Another flashback scene but now mum and dad are dance-wrestling if there's such a thing. ©Pathé

The next day he tries again to visit Proust at her apartment but discovers instead the building manager. He tells Paul that Proust has passed on. Paul heads out into the countryside to find Proust's grave. There he leaves her ukulele but as he is about to leave it rains and the rain drops hit the ukulele's strings and plays a tune. Paul sees it as a sign and takes it with him as he leaves. 

Back home Paul's life has changed. He no longer plays the piano of course and neither does his aunts teach dance. Instead Paul has taken over the studio and teaches the same dance students to play the ukulele. Paul is also married to Michelle and has a child of his own.

The film ends with Paul and his family at the Grand Canyon the place that was on the movie poster that we see his father stand in front of in the opening scene. We also see it from the point of view of Paul's daughter who herself is about to say her first words and when she does we also hear Paul's first words after being silent for 31 odd years.

The end. 

This is Paul heading for his piano recital. He's got his bag of chouquettes and his aunts by his side. Also a bus full of musicians. ©Pathé

It was an odd sort of movie even for a French one.

Yup, it was. It was quirky and had a few funny moments. It was odd to have the memory trips done in a dreamy, technicolor song and dance routine. And the pacing and flow of the movie although not bad was a little unusual for me. I guess it's because of the scenes of the memory trips. 

The performances by the actors though were on the other hand beautiful especially by the lead Guillaume Gouix, who without saying a word is able to express a wide range of emotions with just his facial expressions and body language. The other being the performance given by Anne Le Ny who plays Mdm Proust. Her performance was perfect as the new age odd ball. 

The music as well plays a pretty big part in the movie playing up the mood of each scene and of course adding to the quirky nature of it. Without it I think the movie would be quite different. 

After he finds out how his parents die and he damages his fingers he turns the piano into a garden. Which I thought was sort of cool. ©Pathé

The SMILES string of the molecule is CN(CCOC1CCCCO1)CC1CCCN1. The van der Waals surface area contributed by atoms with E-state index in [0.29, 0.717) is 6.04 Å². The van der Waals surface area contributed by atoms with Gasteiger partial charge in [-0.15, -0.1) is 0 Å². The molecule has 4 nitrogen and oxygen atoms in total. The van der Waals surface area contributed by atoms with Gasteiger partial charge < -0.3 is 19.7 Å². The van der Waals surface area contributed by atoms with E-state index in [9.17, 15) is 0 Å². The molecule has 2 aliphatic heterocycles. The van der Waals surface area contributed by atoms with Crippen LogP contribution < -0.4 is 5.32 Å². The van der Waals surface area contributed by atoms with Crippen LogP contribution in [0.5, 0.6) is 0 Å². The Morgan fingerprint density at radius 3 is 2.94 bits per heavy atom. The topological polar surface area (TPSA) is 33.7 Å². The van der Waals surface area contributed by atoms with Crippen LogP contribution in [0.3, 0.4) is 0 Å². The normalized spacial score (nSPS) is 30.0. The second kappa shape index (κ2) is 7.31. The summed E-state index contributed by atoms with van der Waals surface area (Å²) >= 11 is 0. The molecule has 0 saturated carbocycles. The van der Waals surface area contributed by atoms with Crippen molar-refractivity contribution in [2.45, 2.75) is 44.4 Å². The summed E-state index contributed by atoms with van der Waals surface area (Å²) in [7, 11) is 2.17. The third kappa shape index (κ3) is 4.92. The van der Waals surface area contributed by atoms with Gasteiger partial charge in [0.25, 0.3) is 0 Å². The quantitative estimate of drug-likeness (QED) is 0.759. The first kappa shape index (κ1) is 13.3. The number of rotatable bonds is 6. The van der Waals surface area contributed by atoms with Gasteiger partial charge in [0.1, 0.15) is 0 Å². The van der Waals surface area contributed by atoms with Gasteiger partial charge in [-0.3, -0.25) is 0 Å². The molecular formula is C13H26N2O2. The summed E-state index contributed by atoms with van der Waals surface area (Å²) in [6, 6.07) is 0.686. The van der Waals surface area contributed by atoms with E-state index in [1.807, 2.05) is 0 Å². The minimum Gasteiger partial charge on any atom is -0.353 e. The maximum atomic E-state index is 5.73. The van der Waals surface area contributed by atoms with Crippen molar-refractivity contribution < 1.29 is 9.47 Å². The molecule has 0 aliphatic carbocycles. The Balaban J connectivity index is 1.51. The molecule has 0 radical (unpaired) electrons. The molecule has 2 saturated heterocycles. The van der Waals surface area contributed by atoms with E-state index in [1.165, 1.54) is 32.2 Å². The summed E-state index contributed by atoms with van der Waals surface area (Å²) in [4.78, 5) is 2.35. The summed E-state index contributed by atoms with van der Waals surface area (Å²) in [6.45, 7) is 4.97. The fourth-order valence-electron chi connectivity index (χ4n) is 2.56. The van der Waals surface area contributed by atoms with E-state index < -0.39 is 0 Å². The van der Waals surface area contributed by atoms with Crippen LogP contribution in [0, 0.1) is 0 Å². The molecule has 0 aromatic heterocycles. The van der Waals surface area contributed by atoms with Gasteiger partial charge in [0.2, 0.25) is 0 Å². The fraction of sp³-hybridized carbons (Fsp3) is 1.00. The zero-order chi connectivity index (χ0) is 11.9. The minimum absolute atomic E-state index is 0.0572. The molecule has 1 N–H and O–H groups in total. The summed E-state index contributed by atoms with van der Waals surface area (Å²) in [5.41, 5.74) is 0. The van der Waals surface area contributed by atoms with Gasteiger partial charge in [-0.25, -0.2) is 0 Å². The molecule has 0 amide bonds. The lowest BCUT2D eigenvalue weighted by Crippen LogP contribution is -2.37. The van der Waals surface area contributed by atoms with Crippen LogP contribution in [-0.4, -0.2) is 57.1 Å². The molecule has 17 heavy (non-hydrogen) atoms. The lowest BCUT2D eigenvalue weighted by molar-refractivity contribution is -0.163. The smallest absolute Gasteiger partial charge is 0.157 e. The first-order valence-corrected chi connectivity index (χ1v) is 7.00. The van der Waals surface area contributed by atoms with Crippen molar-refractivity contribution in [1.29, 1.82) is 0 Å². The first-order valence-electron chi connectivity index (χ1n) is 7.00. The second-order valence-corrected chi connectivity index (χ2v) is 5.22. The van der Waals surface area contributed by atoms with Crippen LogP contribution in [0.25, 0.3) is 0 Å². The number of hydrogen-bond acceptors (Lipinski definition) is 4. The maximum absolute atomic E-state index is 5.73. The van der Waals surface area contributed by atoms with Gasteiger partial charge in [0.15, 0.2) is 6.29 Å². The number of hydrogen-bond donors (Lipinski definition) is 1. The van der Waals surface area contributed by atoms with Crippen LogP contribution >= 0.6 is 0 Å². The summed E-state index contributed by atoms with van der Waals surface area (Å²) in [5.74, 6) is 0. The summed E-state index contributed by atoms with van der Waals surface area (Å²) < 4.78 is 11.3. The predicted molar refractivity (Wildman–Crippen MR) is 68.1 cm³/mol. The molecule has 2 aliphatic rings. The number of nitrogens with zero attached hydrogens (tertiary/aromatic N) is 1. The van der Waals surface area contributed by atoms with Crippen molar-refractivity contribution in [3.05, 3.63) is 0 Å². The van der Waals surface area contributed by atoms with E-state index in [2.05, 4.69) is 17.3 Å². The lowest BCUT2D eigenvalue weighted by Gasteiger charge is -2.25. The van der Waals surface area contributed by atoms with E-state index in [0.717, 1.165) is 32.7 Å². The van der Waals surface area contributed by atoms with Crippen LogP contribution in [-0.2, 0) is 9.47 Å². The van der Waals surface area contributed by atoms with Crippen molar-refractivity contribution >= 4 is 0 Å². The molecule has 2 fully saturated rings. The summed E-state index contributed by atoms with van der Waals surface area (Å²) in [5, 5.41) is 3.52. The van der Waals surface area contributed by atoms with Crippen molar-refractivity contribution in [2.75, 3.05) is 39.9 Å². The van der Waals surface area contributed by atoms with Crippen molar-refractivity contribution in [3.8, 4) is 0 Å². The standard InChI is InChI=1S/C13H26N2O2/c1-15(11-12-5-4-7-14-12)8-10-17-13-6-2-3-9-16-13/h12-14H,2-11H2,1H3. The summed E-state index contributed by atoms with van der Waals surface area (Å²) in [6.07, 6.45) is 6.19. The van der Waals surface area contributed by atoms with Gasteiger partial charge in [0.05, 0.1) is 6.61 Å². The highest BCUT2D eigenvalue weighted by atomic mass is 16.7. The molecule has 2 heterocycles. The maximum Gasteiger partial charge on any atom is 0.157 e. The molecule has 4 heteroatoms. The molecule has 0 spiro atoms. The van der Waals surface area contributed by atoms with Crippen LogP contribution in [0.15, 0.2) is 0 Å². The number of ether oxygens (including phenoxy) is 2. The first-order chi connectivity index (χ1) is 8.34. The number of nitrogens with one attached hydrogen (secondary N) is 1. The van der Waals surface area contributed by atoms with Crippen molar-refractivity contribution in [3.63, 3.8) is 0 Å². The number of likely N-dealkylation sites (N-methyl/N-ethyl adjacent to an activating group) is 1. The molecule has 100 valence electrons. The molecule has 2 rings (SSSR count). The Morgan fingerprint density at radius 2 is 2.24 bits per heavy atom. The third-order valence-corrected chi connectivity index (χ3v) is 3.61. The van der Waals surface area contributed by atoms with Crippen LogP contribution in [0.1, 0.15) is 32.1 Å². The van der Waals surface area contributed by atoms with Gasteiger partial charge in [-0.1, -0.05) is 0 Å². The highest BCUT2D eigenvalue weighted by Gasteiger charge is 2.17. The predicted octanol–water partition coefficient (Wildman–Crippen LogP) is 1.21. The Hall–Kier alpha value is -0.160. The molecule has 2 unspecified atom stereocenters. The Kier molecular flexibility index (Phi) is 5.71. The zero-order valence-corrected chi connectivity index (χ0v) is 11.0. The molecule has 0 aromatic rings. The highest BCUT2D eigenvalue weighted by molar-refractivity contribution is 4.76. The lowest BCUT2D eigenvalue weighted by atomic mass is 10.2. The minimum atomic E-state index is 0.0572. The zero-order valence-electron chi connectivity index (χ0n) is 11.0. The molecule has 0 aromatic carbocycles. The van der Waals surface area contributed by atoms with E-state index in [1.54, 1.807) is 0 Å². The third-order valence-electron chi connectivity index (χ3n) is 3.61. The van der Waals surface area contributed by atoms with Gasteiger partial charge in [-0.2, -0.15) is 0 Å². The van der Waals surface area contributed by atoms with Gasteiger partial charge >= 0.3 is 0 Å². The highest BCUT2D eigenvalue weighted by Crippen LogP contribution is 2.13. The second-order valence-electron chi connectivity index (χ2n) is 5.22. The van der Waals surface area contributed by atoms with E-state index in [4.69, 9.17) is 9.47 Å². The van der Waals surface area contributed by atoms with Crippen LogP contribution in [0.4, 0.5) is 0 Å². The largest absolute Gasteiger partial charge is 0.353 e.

But the thing is even with all that I've said up there this movie left me feeling a little mixed. I get the message. Memories are a fickle thing. What we remember isn't what happened. It's selective and exaggerated and far from perfect. What we think we know and remember isn't what happened. We'd be lucky if we had a Mdm Proust and her teas to help us remember. It isn't that that has me feeling a little mixed. I'm feeling mixed much like the reviews for this film are mixed. On the one hand there are beautiful moments and brilliant acting and on the other hand there are scenes that just doesn't seem to sit well with the rest and I'm talking about the memory trips. They just don't sit well with the rest of it for me. I understand them and the metaphors that they try to convey but, I don't know it just doesn't seem to sit well with the rest. It's a little too quirky or maybe odd is the word for it. 

All in all though it was enjoyable and entertaining just not satisfying. I guess I was sort of expecting something along the lines of Amélie (2001) which was quirky, funny, sweet and ultimately a satisfying movie at the end of it. This though didn't have that same feeling. Something was missing and it was a little too quirky to the point that it was odd but not in a good way. So to sum it up I'd give it a 3 out of 5. Have a look at the trailer and see for yourself. The movie has been out a year so if you're interested in it look up the DVD at your favorite store or website or wherever it is that you get your movies.